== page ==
# Homework Help: Evaluating Volume Integrals and Divergence Theorm

1. Nov 30, 2013

1. The problem statement, all variables and given/known data
Evaluate the integral as either a volume integral of a surface integral, whichever is easier.

$\iiint \nabla .F\,d\tau$ over the region $x^2+y^2+z^2 \leq 25$, where $F=(x^2+y^2+z^2)(x*i+y*j+z*k)$

2. Relevant equations
$\iiint \nabla .F\,d\tau =\iint F.n\,d\sigma$

3. The attempt at a solution
I believe this would be easier to do as a volume integral though I am honestly not sure saying I am not really understand how things like line integrals and surface integrals work in the sense of things like Stokes Theorm and Div. Theorm.

For the volume intregral I did just integrated the Div(F) from -5 to 5 for all three integrals saying that is the range each of the variables will go through. I plugged this into Wolfram Alpha and got an answer of 25000 though I am not sure if I did this question correctly.

If I wanted to do a solve this using the right hand side of the Div. Theorem how would I approach this?

2. Nov 30, 2013

### LCKurtz

If you let all three variables go from -5 to 5 you are describing a region shaped like a rectangular block. You have a sphere.

3. Nov 30, 2013

### vela

Staff Emeritus
That's not what I got from doing what you said you did, which suggests you didn't calculate div F correctly. Show us how you calculated div F.

You may want to switch to spherical coordinates to do the integrals.

4. Nov 30, 2013

Ahh, I knew I was forgetting something. For this case once I converted x,y, and z into sphrerical coordinates wouldnt the limits of integration be r=0 to r=5, θ= 0 to 2pi, and $\phi$=0 to 2pi? Also just to double check. Would taking the volume integral actually easier in this case?

5. Nov 30, 2013

I was just thinking about it but would actually turning it into a surface integral make it easier? Saying you would have the double integral of the force dotted into the normal, which would give out $(x^2+y^2+z^2)^2/5$ since the normal to the sphere is just the normalized position vector? And since this is only going to be on the surface of the sphere we know that $(x^2+y^2+z^2)=r=5$ . So would the answer then be 20pi^2? Since I would be able to draw out a consant 5, and then all that would be left would to do the integral that has no terms left inside with the limits of the two intergals both being from 0 to 2pi?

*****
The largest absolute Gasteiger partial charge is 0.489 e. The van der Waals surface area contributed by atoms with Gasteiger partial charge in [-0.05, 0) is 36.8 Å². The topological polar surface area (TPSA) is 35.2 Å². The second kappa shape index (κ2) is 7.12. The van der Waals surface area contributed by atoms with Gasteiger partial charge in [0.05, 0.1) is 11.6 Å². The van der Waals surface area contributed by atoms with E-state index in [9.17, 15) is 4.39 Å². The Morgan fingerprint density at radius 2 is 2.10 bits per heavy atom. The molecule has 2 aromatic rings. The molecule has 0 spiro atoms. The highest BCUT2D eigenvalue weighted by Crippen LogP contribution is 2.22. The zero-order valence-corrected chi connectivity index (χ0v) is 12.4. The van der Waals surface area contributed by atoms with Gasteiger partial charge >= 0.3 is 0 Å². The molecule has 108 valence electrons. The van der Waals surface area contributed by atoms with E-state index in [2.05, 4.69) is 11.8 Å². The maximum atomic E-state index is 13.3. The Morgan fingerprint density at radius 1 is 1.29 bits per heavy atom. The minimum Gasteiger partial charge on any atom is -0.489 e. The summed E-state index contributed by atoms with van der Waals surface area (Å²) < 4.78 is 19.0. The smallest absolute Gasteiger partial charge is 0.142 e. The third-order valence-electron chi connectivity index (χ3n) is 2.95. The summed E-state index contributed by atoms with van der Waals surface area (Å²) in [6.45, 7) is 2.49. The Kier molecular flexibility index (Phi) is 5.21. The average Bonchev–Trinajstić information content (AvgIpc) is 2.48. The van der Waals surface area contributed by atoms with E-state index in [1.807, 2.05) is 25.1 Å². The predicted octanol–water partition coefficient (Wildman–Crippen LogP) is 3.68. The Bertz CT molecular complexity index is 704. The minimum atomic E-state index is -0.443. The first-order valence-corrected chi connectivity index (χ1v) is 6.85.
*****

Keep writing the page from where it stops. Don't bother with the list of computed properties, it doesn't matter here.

6. Nov 30, 2013

### vela

Staff Emeritus
The answer is $12500\pi$.

7. Nov 30, 2013

### vela

Staff Emeritus
You're saying the integral is equal to that, or F dotted into the normal? Where did the 5 come from?

$r = \sqrt{x^2+y^2+z^2}$

Those limits aren't correct. The polar angle doesn't go from 0 to $2\pi$.

8. Dec 1, 2013

Sorry, was typing that in a hurry saying I was having to leave right then.

What I was trying to say, since the normal to the sphere is the normalized position vector, which would be ${x,y,z}/5$ since we know the distance to the surface is 5. If we dot this into the force that would create, $(x^2+y^2+z^2)*{x,y,z}.{x,y,z}/5$ after doing the dot product turns into $(x^2+y^2+z^2)^2/5$.

After this I did mess up and say (x^2+y^2+z^2)=5 where I should of said it is equal to 25. So that means the integrad is equal to 25^2/5?

And since the azimuthal angle is rotating completely around that means the polar angle only actually needs to go from 0 to pi correct?

I must be making some sort of mistake somewhere saying the answer I am getting is only like 250pi. Is there anything that you can see that I am doing wrong? Or is my entire train of thought forgetting a crucial point?

9. Dec 1, 2013

### vela

Staff Emeritus
What did you use for $d\sigma$? Remember it's proportional to $r^2$.

10. Dec 1, 2013

Ahh $d\sigma=r^2sin(\theta) d\theta d\phi$. Forgot that it was not just dd/theta d\phi So that means that it would be $\iint r^6/5*sin(\theta)*d\theta*d\phi$ if the limits are \theta=0 to pi and \phi=0 to 2pi?

11. Dec 1, 2013

### vela

Staff Emeritus
Yup.